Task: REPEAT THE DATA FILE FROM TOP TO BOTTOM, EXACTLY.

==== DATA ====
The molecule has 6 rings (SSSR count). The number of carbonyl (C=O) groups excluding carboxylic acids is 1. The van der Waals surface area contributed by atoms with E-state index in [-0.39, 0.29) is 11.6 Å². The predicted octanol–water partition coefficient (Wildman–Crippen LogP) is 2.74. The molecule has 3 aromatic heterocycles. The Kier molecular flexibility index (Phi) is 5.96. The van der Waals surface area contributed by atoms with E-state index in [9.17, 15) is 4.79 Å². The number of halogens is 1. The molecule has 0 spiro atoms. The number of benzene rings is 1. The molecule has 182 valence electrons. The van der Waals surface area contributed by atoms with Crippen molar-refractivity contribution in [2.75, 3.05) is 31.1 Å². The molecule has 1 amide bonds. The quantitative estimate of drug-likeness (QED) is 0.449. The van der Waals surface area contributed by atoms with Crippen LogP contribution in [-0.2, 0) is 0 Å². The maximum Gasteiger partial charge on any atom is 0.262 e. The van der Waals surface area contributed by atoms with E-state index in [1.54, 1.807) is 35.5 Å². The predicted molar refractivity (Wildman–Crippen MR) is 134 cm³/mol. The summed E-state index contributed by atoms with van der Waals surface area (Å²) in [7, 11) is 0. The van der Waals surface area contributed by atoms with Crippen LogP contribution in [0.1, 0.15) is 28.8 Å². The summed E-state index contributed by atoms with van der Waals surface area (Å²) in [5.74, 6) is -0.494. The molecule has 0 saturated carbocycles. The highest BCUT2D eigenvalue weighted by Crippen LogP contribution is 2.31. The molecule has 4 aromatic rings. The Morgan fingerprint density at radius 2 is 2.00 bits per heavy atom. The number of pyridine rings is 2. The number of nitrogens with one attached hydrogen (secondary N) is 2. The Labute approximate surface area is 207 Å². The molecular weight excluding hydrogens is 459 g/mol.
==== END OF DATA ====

The molecule has 6 rings (SSSR count). The number of carbonyl (C=O) groups excluding carboxylic acids is 1. The van der Waals surface area contributed by atoms with E-state index in [-0.39, 0.29) is 11.6 Å². The predicted octanol–water partition coefficient (Wildman–Crippen LogP) is 2.74. The molecule has 3 aromatic heterocycles. The Kier molecular flexibility index (Phi) is 5.96. The van der Waals surface area contributed by atoms with E-state index in [9.17, 15) is 4.79 Å². The number of halogens is 1. The molecule has 0 spiro atoms. The number of benzene rings is 1. The molecule has 182 valence electrons. The van der Waals surface area contributed by atoms with Crippen molar-refractivity contribution in [2.75, 3.05) is 31.1 Å². The molecule has 1 amide bonds. The quantitative estimate of drug-likeness (QED) is 0.449. The van der Waals surface area contributed by atoms with Crippen LogP contribution in [-0.2, 0) is 0 Å². The maximum Gasteiger partial charge on any atom is 0.262 e. The van der Waals surface area contributed by atoms with E-state index in [1.54, 1.807) is 35.5 Å². The predicted molar refractivity (Wildman–Crippen MR) is 134 cm³/mol. The summed E-state index contributed by atoms with van der Waals surface area (Å²) in [7, 11) is 0. The van der Waals surface area contributed by atoms with Crippen LogP contribution in [0.1, 0.15) is 28.8 Å². The summed E-state index contributed by atoms with van der Waals surface area (Å²) in [5.74, 6) is -0.494. The molecule has 0 saturated carbocycles. The highest BCUT2D eigenvalue weighted by Crippen LogP contribution is 2.31. The molecule has 4 aromatic rings. The Morgan fingerprint density at radius 2 is 2.00 bits per heavy atom. The number of pyridine rings is 2. The number of nitrogens with one attached hydrogen (secondary N) is 2. The Labute approximate surface area is 207 Å². The molecular weight excluding hydrogens is 459 g/mol.